Editorial: For Media Business, No Future Without Risk

If the old model doesn't work and the new model is a work in progress, it will take some risk to gain a reward. And the clock is ticking.

“In local television, news staffs, already too small to adequately cover their communities, are being cut at unprecedented rates....In network news, even the rare programs increasing their ratings are seeing revenues fall....Only cable news really flourished in 2008, thanks to an Ahab-like focus on the election, although some of the ratings gains were erased after the election.”

Other than that, how was the play, Mrs. Lincoln?

The ad-supported model for journalism is in danger if you believe the Project for Excellence in Journalism's latest report on the state of the industry (see related article, "Pew Research Center Report: More Troubling Signs for Broadcast Networks")—from which the above was taken—a report that paints a bleak, though not hopeless, picture.

Stop the presses! (Oops, too late for many.) PEJ finds that audience migration to the Web has accelerated, compounded by the media's financial problems. Unfortunately, the ad rate per view fell by half, given that there is so much space available.

“If anyone had any doubts before, it is clearer now that conventional advertising will not be enough to support journalism online,” says PEJ, which is not what journalism companies even now planning their print-exit strategies want to hear.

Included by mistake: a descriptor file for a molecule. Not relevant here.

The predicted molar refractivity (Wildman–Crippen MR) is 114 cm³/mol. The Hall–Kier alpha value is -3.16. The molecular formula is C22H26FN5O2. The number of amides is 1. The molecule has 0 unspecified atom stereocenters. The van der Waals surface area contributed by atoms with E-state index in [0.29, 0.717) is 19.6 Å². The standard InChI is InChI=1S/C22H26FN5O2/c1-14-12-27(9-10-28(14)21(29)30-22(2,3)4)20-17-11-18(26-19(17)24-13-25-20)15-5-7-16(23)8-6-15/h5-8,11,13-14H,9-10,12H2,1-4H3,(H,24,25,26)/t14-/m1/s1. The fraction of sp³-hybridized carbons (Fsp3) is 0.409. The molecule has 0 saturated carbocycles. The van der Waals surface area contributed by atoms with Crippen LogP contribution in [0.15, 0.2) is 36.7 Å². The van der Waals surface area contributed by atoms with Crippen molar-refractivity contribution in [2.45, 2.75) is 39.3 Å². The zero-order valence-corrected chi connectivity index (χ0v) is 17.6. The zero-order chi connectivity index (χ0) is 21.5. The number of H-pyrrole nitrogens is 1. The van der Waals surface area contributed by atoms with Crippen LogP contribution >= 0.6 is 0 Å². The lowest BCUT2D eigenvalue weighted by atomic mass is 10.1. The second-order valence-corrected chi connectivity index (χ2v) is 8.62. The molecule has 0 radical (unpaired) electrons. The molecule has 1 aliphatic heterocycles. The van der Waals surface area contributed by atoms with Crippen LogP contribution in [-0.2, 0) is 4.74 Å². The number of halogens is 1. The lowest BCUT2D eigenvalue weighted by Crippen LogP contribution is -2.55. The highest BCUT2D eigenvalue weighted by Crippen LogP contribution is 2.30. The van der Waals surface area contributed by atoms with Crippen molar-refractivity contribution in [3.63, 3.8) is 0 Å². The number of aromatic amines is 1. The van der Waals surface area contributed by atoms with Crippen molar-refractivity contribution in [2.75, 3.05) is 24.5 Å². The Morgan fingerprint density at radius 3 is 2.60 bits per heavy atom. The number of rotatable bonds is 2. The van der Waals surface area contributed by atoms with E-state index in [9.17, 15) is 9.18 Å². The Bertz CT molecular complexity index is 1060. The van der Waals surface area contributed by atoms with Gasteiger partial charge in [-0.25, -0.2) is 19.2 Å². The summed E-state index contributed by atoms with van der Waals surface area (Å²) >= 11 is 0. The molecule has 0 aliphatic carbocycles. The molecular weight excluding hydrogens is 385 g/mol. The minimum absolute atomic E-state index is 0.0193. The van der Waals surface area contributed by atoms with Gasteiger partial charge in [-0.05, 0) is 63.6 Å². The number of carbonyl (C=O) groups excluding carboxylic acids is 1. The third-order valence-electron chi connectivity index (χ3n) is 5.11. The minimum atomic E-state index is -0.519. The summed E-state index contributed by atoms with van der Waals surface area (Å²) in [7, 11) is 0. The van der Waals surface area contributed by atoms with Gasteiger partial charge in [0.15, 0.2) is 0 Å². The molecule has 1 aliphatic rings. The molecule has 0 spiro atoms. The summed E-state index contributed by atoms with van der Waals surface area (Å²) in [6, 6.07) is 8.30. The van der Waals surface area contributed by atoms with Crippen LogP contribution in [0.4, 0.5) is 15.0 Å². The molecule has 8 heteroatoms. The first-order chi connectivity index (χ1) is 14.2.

But that does not mean there is no online strategy. It has to be creative and, to use an overused term, “multiplatform.”

And here is where media companies face a tough call. What is needed in the media business is creative, innovative thinking. If the old model doesn't work and the new model is a work in progress, it will take some risk to gain a reward. And the clock is ticking.

That is hard to dispute, but even harder to execute as companies watch their businesses tank. Asking them to open, rather than batten down, the hatches to spend or innovate or take a chance is fine in theory. But folks clinging to ledges with white knuckles are not the easiest to convince they need to let go with one hand to grab onto an unsure thing, even if it may mean their survival.

But letting go of old-think is just what media companies—make that most companies—will have to do. Past performance was never a great indicator of future returns, as the now melted-down financial markets always pointed out under duress. Now it is all but irrelevant.

Media companies have suffered the double whammy of already facing a sea change in their business when the perfect economic storm hit. What's an industry to do? Economize where it must, invest when it can, and recognize that a million bloggers shedding some light on events—one wag suggests it is often a dorm-room black light—may add to the journalistic conversation, but they do not add up to the trained spotlight of journalistic talent and experience.